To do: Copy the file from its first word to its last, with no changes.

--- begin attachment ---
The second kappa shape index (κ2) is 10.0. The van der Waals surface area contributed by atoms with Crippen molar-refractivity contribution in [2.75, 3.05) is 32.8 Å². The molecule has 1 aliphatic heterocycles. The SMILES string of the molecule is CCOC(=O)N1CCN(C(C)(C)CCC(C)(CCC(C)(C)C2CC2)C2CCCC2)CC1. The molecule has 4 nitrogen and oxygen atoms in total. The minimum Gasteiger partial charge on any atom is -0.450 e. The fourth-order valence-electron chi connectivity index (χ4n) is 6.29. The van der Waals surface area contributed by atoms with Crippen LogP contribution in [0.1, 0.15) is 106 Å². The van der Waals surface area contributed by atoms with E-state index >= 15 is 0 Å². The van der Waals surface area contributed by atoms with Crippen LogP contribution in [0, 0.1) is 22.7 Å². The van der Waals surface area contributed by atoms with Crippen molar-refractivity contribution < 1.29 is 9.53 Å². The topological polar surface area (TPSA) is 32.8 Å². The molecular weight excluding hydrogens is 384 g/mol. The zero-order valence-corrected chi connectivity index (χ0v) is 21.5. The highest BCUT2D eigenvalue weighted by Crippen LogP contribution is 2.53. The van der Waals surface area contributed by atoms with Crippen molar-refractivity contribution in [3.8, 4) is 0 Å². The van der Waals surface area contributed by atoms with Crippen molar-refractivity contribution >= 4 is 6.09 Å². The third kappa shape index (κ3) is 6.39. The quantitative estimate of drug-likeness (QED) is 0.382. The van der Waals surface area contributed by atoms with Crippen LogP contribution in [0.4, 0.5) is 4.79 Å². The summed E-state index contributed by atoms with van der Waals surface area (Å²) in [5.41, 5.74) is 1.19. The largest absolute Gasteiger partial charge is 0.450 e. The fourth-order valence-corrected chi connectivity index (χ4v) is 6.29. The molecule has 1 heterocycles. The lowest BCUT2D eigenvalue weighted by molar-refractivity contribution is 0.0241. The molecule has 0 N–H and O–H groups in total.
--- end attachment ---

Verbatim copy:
The second kappa shape index (κ2) is 10.0. The van der Waals surface area contributed by atoms with Crippen molar-refractivity contribution in [2.75, 3.05) is 32.8 Å². The molecule has 1 aliphatic heterocycles. The SMILES string of the molecule is CCOC(=O)N1CCN(C(C)(C)CCC(C)(CCC(C)(C)C2CC2)C2CCCC2)CC1. The molecule has 4 nitrogen and oxygen atoms in total. The minimum Gasteiger partial charge on any atom is -0.450 e. The fourth-order valence-electron chi connectivity index (χ4n) is 6.29. The van der Waals surface area contributed by atoms with Crippen LogP contribution in [0.1, 0.15) is 106 Å². The van der Waals surface area contributed by atoms with E-state index >= 15 is 0 Å². The van der Waals surface area contributed by atoms with Crippen LogP contribution in [0, 0.1) is 22.7 Å². The van der Waals surface area contributed by atoms with Crippen molar-refractivity contribution < 1.29 is 9.53 Å². The topological polar surface area (TPSA) is 32.8 Å². The molecular weight excluding hydrogens is 384 g/mol. The zero-order valence-corrected chi connectivity index (χ0v) is 21.5. The highest BCUT2D eigenvalue weighted by Crippen LogP contribution is 2.53. The van der Waals surface area contributed by atoms with Crippen molar-refractivity contribution in [3.8, 4) is 0 Å². The van der Waals surface area contributed by atoms with Crippen molar-refractivity contribution >= 4 is 6.09 Å². The third kappa shape index (κ3) is 6.39. The quantitative estimate of drug-likeness (QED) is 0.382. The van der Waals surface area contributed by atoms with Crippen LogP contribution in [0.4, 0.5) is 4.79 Å². The summed E-state index contributed by atoms with van der Waals surface area (Å²) in [5.41, 5.74) is 1.19. The largest absolute Gasteiger partial charge is 0.450 e. The fourth-order valence-corrected chi connectivity index (χ4v) is 6.29. The molecule has 1 heterocycles. The lowest BCUT2D eigenvalue weighted by molar-refractivity contribution is 0.0241. The molecule has 0 N–H and O–H groups in total.